• 1 cup (200 g) sugar
  • 2 slices fresh lemon peel
  • 1 stick cinnamon
  • 2 tsp Vegg + 1/2 cup (125 ml) water (or approx other vegan egg substitute making approx 1/2 cup)


  1. Preheat the oven to 375 F / 190 C.  Mix the soya milk, sugar, corn flour (cornstarch) in a small saucepan.  Add the lemon peel and cinnamon and cook over medium heat until it just starts to thicken.  Add the blended Vegg (vegan egg) and stir over medium heat until the mixture is quite thick and custard-like, 3-5 minutes.  Remove from heat and strain, so the solid bits (like lemon peel and cinnamon) are strained out.  I strained mine into a glass measuring cup for easy pouring.

  1. Lightly grease a muffin tin.
  2. Remove the puff pastry sheet from its wrapping and roll along the long end.  Cut into 12 pieces.
  3. Put a piece of pastry in a muffin tin hole, and press it until it starts to cover the hole in a rounded shape.

  1. Pour the custard (soya milk/vegan egg mixture) into the pastry shells, filling them only 3/4 of the way full.
  2. Bake at 375 F/190 C for 20 minutes.  If you want blackened spots on top of your pasteis like the traditional ones, broil them for 1 minute, keeping a close eye on them to make sure they don’t burn.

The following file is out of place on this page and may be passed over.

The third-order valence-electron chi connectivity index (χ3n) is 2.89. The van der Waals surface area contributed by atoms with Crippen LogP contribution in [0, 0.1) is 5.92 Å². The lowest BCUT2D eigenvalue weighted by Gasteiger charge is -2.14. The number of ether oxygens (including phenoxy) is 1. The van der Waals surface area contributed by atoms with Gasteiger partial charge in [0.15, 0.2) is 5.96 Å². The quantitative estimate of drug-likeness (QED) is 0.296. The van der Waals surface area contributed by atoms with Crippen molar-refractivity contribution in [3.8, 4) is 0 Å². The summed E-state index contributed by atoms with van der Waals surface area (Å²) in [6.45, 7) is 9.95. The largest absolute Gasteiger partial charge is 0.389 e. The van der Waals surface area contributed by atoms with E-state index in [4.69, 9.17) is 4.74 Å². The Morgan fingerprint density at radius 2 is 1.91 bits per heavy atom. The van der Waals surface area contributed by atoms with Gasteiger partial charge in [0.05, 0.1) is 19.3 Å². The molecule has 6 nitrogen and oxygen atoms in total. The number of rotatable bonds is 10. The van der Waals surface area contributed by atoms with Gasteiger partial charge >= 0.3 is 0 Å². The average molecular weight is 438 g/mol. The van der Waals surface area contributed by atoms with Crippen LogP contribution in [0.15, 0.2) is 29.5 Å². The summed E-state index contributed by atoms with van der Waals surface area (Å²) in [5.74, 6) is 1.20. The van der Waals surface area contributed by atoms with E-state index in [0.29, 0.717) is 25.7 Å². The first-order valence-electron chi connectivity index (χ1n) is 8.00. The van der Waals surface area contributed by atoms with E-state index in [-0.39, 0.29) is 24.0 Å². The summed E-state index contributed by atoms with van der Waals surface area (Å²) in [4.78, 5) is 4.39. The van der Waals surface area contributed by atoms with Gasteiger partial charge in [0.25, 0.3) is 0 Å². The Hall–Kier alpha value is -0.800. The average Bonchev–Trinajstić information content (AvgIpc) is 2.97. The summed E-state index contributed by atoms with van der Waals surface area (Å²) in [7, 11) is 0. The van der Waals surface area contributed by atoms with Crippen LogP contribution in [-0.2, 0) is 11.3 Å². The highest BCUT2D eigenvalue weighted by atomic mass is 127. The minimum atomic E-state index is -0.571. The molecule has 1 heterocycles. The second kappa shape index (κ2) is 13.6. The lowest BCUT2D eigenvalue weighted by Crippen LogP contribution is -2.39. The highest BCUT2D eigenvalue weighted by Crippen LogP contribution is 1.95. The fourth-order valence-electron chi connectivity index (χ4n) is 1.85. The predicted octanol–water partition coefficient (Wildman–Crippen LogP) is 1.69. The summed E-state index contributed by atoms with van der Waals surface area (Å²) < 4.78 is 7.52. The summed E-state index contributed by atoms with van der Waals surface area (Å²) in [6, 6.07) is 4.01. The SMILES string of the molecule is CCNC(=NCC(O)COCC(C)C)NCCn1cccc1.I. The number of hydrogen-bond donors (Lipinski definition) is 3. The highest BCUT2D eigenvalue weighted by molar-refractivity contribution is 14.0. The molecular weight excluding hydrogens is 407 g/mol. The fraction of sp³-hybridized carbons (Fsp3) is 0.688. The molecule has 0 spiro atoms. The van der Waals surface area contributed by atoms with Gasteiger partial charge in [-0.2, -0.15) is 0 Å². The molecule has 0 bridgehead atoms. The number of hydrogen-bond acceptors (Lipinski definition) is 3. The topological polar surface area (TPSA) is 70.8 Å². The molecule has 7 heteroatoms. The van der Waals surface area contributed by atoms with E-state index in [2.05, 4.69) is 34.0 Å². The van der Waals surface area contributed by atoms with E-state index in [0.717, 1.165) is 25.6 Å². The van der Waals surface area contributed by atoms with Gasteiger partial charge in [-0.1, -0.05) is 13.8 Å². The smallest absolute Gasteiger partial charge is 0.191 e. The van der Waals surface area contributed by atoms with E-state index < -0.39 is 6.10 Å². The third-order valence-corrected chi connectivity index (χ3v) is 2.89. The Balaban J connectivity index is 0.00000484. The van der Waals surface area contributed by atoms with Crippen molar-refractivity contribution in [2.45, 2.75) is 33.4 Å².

3. Remove from the oven and allow to  cool down for 5-10 minutes, then remove from the muffin tin and move to cooling rack to cool down completely.  Serve warm and coated in icing sugar/powdered sugar, if desired.



Looking for more (vegan) eggy recipes? Why not try my vegan silken tofu scramble for breakfast?

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27 thoughts on “Vegan Pasteis de Nata (Egg Custard Tarts)”

    • Well done ? for coming up with this. I wouldn’t overflavour the pastry …and I’d substitute soya milk for coconut cream/”milk” – the thick stuff in cans that you’d like in curries … Natas are richer than your average custard tart …

  1. This looks awesome, I’m going to give it a go – question though – you’ve said half a cup of mixed Vegg but given 250ml as measurement? Which is it? I don’t want to screw it up :)


    • Oops, it should be 125 ml (half a cup). I’ve updated it now in the recipe. Thanks for catching that!! Let me know how it goes, hope you enjoy :)

  2. My husband used to love these, we used to buy them in Chinatown in NYC before we went vegan. Is there anyway to make these without using Vegg? What about egg-replacer? I would love to surprise my husband for his birthday next month.

    Thanks so much.

      • Yes, I know it is vegan however I do not have any on hand nor do I want to order it online. That’s why I was wondering if one could substitute egg-replacer or another egg substitute.

        Thanks for replying anyway.

        • Hi Sue,